Adelaide’s glitterati were out in full force Friday for the opening night of The Australian Ballet’s Adelaide season of Alexei Ratmansky’s Cinderella.
Promoted as a glamorous reimagining of the Cinderella tale, this sumptuous production did not disappoint.
Friday’s performance featured Madeline Eastoe in the role of Cinderella, Kevin Jackson as the Prince, Laura Tong as Cinderella’s Stepmother, Ingrid Gow as the Skinny Stepsister, and Eloise Fryer as the Dumpy Stepsister. All these principals and soloists gave outstanding performances both in terms of their technical ability and their skill in conveying the personality and emotions of their characters.
Cinderella is clearly the caring, shy and downtrodden young girl who blossoms under the Prince’s attentions, and the Prince is the boastful young man who falls deeply in love and will go to the ends of the earth (literally) to find his lost Cinderella. Comic value is provided by the Stepmother and Stepsisters.
While traditionally the Stepsisters are the ‘ugly stepsisters’, it’s hard to make these lovely dancers truly ugly so instead, the ‘dumpy stepsister’s’ short stature is emphasise by her tulip-like tutu, and the ‘tall skinny’ stepsister is elongated by a ridiculously high hair-do. Both wear knee-high socks which instantly brands them as gawky and ungainly, and their (deliberate) lack of co-ordination cements it. The Stepmother is ferocious and sleek, her impossibly long fur train reminiscent of an evil Disney witch.
There’s not a great deal of variance to the original Cinderella story, it’s more the setting and costumes that set it apart from traditional productions. Cinderella and her family live in an abandoned theatre and the time period is the 1940s. The chic glamour of the 40s is most apparent in Act I when the costumes are more experimental and again at the commencement of the ballroom scene when, initially, all the women are in pastel suits. Guests soon change their ensembles once Cinderella arrives in a gorgeous, gold romantic tutu, and this is where the costumes become those one expects to see in a classical ballet.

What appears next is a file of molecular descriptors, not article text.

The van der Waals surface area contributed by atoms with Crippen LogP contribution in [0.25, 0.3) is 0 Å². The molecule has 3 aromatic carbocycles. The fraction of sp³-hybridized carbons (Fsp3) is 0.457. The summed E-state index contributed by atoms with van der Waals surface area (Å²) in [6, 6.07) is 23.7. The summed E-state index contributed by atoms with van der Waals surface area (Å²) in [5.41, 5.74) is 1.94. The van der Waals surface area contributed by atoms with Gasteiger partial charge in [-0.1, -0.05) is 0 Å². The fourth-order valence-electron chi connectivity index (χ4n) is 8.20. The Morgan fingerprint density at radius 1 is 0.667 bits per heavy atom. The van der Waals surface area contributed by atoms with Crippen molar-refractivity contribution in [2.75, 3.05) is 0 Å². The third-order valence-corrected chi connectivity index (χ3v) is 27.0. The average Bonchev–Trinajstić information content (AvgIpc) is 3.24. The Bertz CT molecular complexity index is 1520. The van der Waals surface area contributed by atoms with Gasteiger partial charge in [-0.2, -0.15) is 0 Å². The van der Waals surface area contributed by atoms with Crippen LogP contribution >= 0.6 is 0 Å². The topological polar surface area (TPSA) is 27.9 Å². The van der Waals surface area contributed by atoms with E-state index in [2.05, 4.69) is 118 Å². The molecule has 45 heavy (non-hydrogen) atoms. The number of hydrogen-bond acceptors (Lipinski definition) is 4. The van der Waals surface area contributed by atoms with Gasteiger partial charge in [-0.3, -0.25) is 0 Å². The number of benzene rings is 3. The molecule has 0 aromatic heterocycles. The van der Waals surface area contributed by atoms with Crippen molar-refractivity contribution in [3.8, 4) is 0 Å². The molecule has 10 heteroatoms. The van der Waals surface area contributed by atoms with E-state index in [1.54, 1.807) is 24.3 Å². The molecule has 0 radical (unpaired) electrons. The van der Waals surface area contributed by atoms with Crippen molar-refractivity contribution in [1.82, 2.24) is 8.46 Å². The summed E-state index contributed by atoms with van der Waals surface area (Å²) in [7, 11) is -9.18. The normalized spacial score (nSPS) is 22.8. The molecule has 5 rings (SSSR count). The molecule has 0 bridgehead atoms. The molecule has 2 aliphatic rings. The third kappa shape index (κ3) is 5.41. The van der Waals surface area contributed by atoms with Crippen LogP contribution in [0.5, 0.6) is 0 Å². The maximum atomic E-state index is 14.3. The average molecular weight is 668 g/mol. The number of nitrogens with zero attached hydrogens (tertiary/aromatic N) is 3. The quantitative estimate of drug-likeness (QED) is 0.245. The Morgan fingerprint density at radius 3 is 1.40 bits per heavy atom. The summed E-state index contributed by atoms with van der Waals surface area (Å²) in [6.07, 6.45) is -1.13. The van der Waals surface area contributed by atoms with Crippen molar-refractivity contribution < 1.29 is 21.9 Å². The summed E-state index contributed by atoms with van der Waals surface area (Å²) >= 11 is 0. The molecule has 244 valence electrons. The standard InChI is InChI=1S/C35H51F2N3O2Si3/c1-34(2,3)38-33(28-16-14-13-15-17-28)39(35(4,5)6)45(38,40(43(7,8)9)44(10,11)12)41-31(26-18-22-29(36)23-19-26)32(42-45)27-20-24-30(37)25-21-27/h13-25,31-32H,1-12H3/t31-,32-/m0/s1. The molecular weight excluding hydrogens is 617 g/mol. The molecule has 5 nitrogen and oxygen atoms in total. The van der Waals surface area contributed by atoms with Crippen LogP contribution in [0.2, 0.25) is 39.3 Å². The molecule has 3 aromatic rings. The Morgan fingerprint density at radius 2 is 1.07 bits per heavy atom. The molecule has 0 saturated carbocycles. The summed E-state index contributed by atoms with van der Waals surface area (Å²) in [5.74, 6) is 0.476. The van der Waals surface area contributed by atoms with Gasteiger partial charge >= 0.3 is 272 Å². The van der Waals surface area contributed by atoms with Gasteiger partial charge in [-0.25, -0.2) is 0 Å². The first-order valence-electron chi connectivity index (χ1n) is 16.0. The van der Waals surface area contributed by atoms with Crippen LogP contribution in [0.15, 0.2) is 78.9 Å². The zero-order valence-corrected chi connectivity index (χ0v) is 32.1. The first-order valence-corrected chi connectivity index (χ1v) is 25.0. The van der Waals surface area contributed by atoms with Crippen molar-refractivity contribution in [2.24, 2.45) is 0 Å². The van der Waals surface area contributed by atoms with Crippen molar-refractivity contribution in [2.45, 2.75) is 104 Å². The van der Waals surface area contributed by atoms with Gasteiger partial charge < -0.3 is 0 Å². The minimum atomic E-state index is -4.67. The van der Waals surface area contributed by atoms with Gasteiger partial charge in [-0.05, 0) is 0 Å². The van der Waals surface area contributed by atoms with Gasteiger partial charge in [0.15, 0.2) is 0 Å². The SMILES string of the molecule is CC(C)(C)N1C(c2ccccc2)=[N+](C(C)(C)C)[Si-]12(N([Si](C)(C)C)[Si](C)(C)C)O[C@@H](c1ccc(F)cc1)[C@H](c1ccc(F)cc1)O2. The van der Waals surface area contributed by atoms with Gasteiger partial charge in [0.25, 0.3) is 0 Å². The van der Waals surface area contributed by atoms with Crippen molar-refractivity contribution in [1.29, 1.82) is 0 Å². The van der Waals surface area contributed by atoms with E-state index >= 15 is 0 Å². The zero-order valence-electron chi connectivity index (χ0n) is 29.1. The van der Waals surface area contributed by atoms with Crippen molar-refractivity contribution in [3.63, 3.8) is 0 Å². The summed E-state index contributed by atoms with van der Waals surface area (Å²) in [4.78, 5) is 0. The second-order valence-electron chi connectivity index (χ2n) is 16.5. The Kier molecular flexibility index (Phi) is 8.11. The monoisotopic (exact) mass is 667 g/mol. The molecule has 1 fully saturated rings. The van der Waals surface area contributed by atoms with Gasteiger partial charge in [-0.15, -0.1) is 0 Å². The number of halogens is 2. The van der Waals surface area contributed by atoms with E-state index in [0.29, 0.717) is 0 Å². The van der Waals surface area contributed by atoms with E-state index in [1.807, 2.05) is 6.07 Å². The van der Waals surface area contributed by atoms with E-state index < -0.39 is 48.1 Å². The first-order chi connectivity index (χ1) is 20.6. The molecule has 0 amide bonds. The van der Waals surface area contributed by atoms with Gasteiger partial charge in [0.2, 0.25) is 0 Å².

Performances by the corps de ballet were also outstanding, and the updated choreography involved mini character vignettes rather than all back-up dancers doing the same thing in unison. The effect was spectacular.
All the women were like liquid steel – both utterly graceful and impossibly strong simultaneously. And while the men were also great, this brings me to the one criticism of the show – while the women were showcased, the men appeared sidelined. In recent history, ballet has evolved to move male dancers from the role of support to the female lead, to equal participant. It felt like this production had taken a step backwards, and in the pursuit of laughs had feminised the male corps to the point of ridicule, and lessened the role of male principals.
The Prince had a few good solos, but overall the choreography didn’t allow him to demonstrate the real power of the modern male dancer. This is a small criticism, however, of what is overall a visually opulent and original production of a well loved tale.
Reviewed by: Samantha Bond
Venue: Festival Theatre, Adelaide
Season: 4-10 July 2014
Duration: 3 hours
Tickets: From $36
Bookings: Book online through the Adelaide Festival Centre website or phone BASS on 131 246
- The Australian Ballet
- Adelaide Festival Centre
- American Ballet Theatre biography of Alexei Ratmansky
@TheAusBallet @samstaceybond @AdelaideFesCent